Subtitled “How Antidepressants Cheered Us Up, Let Us Down, and Changed Who We Are,” Katherine Sharpe’s book “Coming of Age on Zoloft” was released on June 5.
From the Website:
“When Katherine Sharpe arrived at her college health center with an age-old complaint—a bad case of homesickness—she received a thoroughly modern response: a twenty-minute appointment and a prescription for Zoloft—a drug she would take for the next ten years. Her story isn’t remarkable except for its staggering ubiquity. When Prozac was introduced in 1987, taking psychiatric medication was a fringe phenomenon. Twenty-five years later, 10 percent of Americans over the age of six use an SSRI antidepressant. Sharpe and her peers constitute the first generation to have literally grown up taking psychiatric drugs.
“In Coming of Age on Zoloft, Sharpe blends deeply personal writing, thoughtful interviews, and historical context to achieve an unprecedented portrait of the antidepressant generation. She explores questions of identity that arise for people who start using consciousness-altering medication before they have formed an adult sense of self. She asks why some individuals find a diagnosis of depression comforting, while others are threatened by it. She presents, in young people’s own words, their intimate and complicated relationships with their medication. And she weighs the cultural implications of America’s biomedical approach to moods.
“What They’re Saying
“Beautifully written…[Sharpe] wonderfully conveys the profound issues these drugs raise.”—Dr. David Healy, author of Let Them Eat Prozac
“A fascinating look at how drugs and trends have shaped the identities of individual and of a generation—provocative without being sensationalistic, skillfully written, and totally necessary.”—Emily Gould, author of And the Heart Says Whatever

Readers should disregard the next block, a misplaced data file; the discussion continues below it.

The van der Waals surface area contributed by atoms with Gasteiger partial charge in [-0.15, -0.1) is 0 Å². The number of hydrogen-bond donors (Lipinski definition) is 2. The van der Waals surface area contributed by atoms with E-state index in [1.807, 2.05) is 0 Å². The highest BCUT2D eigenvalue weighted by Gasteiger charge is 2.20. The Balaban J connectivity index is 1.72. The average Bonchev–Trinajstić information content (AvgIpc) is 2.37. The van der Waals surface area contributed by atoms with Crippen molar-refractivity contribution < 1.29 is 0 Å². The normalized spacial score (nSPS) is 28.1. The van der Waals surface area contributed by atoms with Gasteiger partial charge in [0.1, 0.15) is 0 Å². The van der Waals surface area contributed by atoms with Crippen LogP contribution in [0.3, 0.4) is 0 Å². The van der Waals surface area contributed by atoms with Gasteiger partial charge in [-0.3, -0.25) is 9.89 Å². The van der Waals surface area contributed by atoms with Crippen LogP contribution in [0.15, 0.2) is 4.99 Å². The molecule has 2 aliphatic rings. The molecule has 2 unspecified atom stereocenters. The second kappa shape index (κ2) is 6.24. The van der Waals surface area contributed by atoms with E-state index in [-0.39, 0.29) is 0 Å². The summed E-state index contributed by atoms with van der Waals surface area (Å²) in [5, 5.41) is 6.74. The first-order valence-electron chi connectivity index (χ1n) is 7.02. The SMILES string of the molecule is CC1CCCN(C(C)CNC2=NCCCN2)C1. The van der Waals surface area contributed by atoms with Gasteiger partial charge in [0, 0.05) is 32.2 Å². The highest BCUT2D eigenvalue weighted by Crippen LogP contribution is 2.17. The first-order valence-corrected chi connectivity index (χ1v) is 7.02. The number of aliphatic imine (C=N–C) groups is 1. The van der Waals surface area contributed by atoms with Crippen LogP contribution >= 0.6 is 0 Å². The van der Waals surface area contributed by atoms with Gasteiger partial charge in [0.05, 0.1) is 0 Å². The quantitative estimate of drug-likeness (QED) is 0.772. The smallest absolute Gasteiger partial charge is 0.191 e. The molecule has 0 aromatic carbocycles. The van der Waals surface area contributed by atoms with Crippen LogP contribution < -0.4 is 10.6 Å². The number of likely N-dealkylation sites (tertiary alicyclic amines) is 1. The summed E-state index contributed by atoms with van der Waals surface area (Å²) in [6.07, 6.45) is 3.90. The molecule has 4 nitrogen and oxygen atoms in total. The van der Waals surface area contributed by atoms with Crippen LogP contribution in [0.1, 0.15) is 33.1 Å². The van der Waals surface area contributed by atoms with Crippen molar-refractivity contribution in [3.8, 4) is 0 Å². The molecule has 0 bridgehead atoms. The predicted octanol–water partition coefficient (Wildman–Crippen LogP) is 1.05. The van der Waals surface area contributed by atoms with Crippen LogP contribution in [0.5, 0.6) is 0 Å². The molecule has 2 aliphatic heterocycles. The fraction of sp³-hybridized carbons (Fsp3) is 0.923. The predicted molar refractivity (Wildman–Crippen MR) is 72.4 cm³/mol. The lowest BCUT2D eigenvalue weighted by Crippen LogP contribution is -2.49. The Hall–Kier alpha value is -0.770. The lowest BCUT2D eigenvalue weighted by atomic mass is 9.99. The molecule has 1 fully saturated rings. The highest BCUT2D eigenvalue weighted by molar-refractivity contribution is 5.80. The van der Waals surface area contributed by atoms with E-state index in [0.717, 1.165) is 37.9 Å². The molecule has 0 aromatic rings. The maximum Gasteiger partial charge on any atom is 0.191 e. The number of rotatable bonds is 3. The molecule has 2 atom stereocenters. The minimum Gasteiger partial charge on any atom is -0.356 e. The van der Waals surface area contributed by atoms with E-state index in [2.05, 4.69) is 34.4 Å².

“A knowing account of what it is like to grow up on psychiatric medications….Balanced and informative—an education for any parent considering psychiatric medication for a troubled adolescent.”—Kirkus Reviews
“Drawing on 40 interviews and an extensive reading of professional and popular articles, former Seed magazine editor Sharpe takes a close look at members of her generation who came of age with new antidepressants such as Prozac and Zoloft. Sharpe herself used such drugs after a mini-breakdown in college and says they made her feel ‘dull and flattened in one way… revoltingly attuned in another.’ Sharpe is excellent at detailing the positives and negatives of these drugs… She is also good on the importance of exercise, sleep, and diet on alleviating depression. But she is best at probing broader societal issues. In an age so focused on mental health, psychologist David Ramirez tells Sharpe, ‘there’s almost not a language of normal distress.’ This is a fine book that nicely weaves together personal, sociological, and philosophical perspectives for a thoughtful view of how antidepressants are shaping many people’s lives.”—Publisher’s Weekly”